Some politicians and experts in the western Balkans took a similar view, even though their countries are relatively small and would pose less of a challenge to the EU to integrate them than would, for example, Turkey or Ukraine. Daut Dauti, who is spokesman for Kosova's government, told RFE/RL that the French vote will probably cause the enlargement process for all Balkan countries to stagnate. Macedonian Professor Biljana Vankovska said that the most important effect of the failed referendum for her country might be to delay its accession process.

Some observers took a more philosophical approach. Milorad Zivkovic, who is the deputy chairman of the Foreign Affairs Committee of the Bosnian parliament's House of Representatives, expressed the view of many when he told RFE/RL that "we are so far away from [joining] the EU that this serious development [in France]...will not really speed up or slow down [our pace] in that direction." Serbia and Montenegro's Defense Minister Prvoslav Davinic said that Belgrade knows that it must improve its cooperation with the Hague-based war crimes tribunal if it wants to join the EU, but also that membership is so far away that Belgrade will have the Hague issue solved long before then.

Zivkovic also argued that the failure of the referendum will strengthen the hand of the region's Euroskeptics, even though they are relatively small in number in Bosnia. In a similar vein, Serbia and Montenegro's Foreign Minister Vuk Draskovic said that he fears that the French vote will embolden Serbia's numerous "anti-European forces."

Joining the EU is, in any event, an almost universally held aspiration throughout the region, because it is regarded as admission to the "rich man's club," gaining a seat at the table where important decisions are made, and a chance to receive abundant subsidies. But many observers would agree with Zivkovic that Brussels officials, who are often considered arrogant in the Balkans, are likely to have less political influence in that region now that it has been shown that there is a clear disconnect between the EU's political class and at least some member states' voters. On the day after the French referendum, the Bosnian Serb parliament rejected a police reform package that the EU demands. High Representative Paddy Ashdown vehemently denied that the Serbs were encouraged by the news from France, but many other observers did not share his view.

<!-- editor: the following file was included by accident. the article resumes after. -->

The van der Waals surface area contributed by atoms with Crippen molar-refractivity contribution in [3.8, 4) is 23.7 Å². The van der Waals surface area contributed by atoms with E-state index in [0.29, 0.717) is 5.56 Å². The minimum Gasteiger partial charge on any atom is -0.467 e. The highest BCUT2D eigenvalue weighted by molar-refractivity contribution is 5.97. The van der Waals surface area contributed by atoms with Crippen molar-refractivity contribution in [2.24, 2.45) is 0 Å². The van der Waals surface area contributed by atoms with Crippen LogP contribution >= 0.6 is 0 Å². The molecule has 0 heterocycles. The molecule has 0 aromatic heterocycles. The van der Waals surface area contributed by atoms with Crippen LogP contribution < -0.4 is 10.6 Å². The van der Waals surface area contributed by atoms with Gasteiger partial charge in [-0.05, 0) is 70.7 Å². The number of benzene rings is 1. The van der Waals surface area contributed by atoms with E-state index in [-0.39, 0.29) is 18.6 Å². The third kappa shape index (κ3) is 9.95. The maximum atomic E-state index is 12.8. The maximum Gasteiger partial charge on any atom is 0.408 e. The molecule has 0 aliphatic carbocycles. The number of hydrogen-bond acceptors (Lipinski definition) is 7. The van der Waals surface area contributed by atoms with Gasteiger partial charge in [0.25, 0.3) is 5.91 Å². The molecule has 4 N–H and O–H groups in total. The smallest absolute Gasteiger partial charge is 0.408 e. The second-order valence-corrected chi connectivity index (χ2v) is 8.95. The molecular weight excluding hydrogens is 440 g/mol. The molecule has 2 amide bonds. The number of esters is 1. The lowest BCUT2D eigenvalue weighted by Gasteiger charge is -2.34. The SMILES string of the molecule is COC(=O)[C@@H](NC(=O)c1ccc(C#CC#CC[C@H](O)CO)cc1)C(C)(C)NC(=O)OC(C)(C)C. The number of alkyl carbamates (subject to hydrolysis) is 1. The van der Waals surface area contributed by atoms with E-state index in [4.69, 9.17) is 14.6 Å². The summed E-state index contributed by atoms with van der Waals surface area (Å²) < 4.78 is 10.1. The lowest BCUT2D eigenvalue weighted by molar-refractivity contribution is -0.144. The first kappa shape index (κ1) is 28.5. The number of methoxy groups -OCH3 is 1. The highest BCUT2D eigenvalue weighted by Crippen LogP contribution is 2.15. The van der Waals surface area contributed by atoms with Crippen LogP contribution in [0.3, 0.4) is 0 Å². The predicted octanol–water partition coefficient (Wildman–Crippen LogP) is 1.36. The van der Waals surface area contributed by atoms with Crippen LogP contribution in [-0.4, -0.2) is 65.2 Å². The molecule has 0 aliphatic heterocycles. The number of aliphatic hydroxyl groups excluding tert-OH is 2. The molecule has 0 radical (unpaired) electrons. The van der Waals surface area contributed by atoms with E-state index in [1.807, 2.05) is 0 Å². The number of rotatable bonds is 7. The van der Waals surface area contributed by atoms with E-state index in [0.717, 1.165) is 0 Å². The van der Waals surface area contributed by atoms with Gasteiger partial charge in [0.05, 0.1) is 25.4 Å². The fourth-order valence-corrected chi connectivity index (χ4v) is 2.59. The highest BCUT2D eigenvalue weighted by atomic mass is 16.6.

But at least one observer, Montenegrin Professor Srdjan Darmanovic, found something positive for his country in the failure of the referendum and, presumably of the EU constitution altogether. He noted that one of the beneficiaries of the constitution would have been EU High Representative for Common Foreign and Security Policy Javier Solana, who was expected to become a powerful foreign minister under the terms of the constitution. He was the primary architect of the joint state of Serbia and Montenegro, which is unpopular in much of the small mountainous republic. The joint state came into being in early 2003 only as a result of strong EU pressure, and wags subsequently dubbed it "Solania." (Patrick Moore)

THE MACEDONIAN GOVERNMENT TAKES ON THE FLAG QUESTION. On 26 May, the Macedonian cabinet approved a draft law aimed at regulating the use of national flags by the country's ethnic communities. With the draft, the Social Democratic-led government entered the final stage of implementing the 2001 Ohrid peace accord, which ended hostilities between the ethnic Albanian rebels of the National Liberation Army (UCK) and government forces. The draft has yet to be posted on the parliament's agenda, but the text as it stands constitutes a decisive departure from current practice. Until now, the ethnic minorities have been prohibited from using their national flags in public and on the buildings of state institutions. Although the law pertains to all "ethnic communities," it is clear that it is the 23-percent Albanian minority that profits most from the new regulations.